Story of a soldier without uniform - watsupptoday.com
Story of a soldier without uniform
Posted 20 Aug 2018 03:44 PM

Agencies
Calling Sehmat is the story of a young girl who had dreams of her own but what fate had in store for her comes to foreground when she loses her father to cancer and was destined to become a spy and that too to do the job in most hostile neighbouring nation Pakistan. Undeterred, how Sehmat agrees to forego her love in Delhi for love of nation and how her tender and little hands are soaked in blood just because she refuses to let the situation go out of hands and makes no compromise with security of her nation is a well written script by Harinder Sikka.
Harinder Sikka has not only done justice with the a bubbling girl turned spy who had ended up relieving villagers of Maler Kotla – a place she chose to settle during her last days, of terror unleashed by local goons but also fairly described how patriotism led a Kashmir girl to sacrifice everything that came her way. First she lost her father to cancer, then her love to her father’s commitment, then her career in any hustling India city followed by her second love in Pakistan and finally her life far away from maddening crowds in a remote village of Punjab bordering Pakistan.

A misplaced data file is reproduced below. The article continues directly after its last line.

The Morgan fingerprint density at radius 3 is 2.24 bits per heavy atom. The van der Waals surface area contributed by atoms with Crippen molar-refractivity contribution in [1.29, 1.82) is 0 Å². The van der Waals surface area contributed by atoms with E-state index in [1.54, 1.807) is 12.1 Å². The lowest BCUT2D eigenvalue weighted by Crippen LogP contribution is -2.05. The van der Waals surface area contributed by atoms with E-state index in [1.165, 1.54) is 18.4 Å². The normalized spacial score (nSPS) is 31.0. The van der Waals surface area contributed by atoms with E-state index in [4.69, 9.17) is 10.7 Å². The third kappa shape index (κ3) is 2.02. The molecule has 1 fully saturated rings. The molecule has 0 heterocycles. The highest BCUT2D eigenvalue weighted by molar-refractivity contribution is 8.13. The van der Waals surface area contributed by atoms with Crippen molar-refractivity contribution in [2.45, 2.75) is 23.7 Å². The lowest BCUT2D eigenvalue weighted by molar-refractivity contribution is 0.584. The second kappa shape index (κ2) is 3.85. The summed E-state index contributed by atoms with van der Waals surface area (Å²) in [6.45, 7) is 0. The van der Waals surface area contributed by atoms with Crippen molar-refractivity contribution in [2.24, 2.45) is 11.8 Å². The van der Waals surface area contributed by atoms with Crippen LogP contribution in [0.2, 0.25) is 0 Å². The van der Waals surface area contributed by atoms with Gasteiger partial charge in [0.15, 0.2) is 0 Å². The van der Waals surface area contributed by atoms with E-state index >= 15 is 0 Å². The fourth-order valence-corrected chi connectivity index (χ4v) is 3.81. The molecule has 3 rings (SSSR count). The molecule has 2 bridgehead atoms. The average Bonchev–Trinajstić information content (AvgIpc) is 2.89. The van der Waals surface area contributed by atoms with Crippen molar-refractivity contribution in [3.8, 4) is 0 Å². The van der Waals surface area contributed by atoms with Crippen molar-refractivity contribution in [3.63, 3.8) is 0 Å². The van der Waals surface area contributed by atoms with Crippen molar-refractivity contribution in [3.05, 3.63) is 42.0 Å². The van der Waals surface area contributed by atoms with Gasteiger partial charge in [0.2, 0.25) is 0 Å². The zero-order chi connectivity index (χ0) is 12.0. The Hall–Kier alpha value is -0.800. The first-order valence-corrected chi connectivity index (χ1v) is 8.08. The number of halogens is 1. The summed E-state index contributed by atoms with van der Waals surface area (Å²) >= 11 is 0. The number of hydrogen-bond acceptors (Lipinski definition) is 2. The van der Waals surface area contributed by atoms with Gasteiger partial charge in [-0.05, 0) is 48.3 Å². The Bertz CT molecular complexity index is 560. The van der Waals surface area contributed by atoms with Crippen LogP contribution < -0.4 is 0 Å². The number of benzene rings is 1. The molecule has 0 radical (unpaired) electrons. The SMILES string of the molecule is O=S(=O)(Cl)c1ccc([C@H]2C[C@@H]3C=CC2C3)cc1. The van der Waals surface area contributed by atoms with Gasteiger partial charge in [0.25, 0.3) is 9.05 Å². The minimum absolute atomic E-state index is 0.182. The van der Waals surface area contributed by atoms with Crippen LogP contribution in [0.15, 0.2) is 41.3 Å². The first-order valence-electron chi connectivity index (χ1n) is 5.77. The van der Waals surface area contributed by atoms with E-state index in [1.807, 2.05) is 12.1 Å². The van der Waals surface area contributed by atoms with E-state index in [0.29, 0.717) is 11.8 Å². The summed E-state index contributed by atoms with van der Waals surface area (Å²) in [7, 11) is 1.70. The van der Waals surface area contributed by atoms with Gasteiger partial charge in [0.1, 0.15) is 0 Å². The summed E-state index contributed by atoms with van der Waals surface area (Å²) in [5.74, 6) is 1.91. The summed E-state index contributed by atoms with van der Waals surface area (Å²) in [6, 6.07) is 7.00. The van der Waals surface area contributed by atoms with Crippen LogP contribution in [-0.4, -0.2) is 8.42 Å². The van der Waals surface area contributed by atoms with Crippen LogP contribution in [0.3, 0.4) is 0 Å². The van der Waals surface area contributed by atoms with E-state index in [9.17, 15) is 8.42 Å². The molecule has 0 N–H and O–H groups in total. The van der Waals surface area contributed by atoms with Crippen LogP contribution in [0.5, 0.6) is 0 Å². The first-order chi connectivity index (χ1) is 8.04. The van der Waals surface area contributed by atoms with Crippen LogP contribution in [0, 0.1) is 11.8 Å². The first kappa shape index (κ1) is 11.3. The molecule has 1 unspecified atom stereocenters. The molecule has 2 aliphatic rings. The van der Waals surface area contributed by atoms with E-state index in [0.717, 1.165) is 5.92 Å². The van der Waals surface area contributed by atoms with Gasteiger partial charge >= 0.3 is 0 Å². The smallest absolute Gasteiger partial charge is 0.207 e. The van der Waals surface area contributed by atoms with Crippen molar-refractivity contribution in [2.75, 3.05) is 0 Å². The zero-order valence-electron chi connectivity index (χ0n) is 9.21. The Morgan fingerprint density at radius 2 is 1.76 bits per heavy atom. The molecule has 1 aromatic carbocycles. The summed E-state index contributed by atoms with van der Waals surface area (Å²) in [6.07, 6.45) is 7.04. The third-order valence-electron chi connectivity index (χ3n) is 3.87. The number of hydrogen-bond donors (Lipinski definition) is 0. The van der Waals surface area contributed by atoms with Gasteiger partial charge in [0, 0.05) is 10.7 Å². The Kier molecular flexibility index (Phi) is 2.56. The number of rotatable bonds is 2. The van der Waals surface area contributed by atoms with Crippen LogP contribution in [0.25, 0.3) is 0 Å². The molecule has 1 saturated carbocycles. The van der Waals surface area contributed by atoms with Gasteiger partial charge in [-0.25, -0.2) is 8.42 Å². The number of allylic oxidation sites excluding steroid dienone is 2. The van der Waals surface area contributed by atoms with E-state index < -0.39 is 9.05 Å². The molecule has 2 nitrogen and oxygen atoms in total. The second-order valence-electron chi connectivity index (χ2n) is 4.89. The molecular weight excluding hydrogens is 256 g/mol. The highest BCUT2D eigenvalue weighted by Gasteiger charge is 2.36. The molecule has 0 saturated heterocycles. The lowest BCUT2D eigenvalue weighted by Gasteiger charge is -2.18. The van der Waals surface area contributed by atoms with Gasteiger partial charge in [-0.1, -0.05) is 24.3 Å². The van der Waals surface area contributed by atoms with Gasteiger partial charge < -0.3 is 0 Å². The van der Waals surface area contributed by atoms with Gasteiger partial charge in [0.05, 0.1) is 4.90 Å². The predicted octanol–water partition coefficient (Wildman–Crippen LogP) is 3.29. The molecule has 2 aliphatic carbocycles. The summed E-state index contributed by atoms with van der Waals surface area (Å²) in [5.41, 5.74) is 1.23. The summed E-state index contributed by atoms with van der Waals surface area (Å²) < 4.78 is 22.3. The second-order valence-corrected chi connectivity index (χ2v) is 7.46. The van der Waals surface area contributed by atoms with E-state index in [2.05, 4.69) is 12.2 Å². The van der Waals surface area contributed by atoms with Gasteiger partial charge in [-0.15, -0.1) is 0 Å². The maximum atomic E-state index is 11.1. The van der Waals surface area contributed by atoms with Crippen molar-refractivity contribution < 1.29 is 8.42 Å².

The novel has its pages spread from 1454 CE to 1947 bloody partition and 1971 war. Small anecdotes take one to the era of Sikh’s tenth Guru Guru Gobind Singh Ji where Maler Kotla is described to have a great significance. The same village then stays witness to massacres of 1947 partition but in most peaceful and calm way without getting disturbed from happenings taking place in rest of the country. Lastly, it’s again Maler Kotla that takes a broken Sehmat in its laps and gives her whatever peace she craved for throughout her life.
The well written book in simplest form has though been made into a motion picture ‘Raazi’ yet it has more to offer than the commercial film. The film misses a major portion of novel for the simple reason that it could have cost director or producer a lot to depict 1971 war and role of India’s naval might. How well Indian Navy’s manoeuvering capabilities have been depicted in the novel are worth a read but the film stays complete silent over it.
The first scene of the story in novel – Calling Sehmat written by Delhi based Harinder Sikka opens up in Maler Kotla and last scene ends up in same village describing how Sehmat lived for nation and died for nation and its people. Beautifully woven story of an Indian spy also houses anecdotes of present state of affairs in India that’s still stuck deep in cast and religious divide. How every era of life of Maler Kotla – a predominantly Muslim village has been described is worth a read and takes the readers right inside the village that as per the given conditions of that time should have been in Pakistan during Partition because of its Muslim population.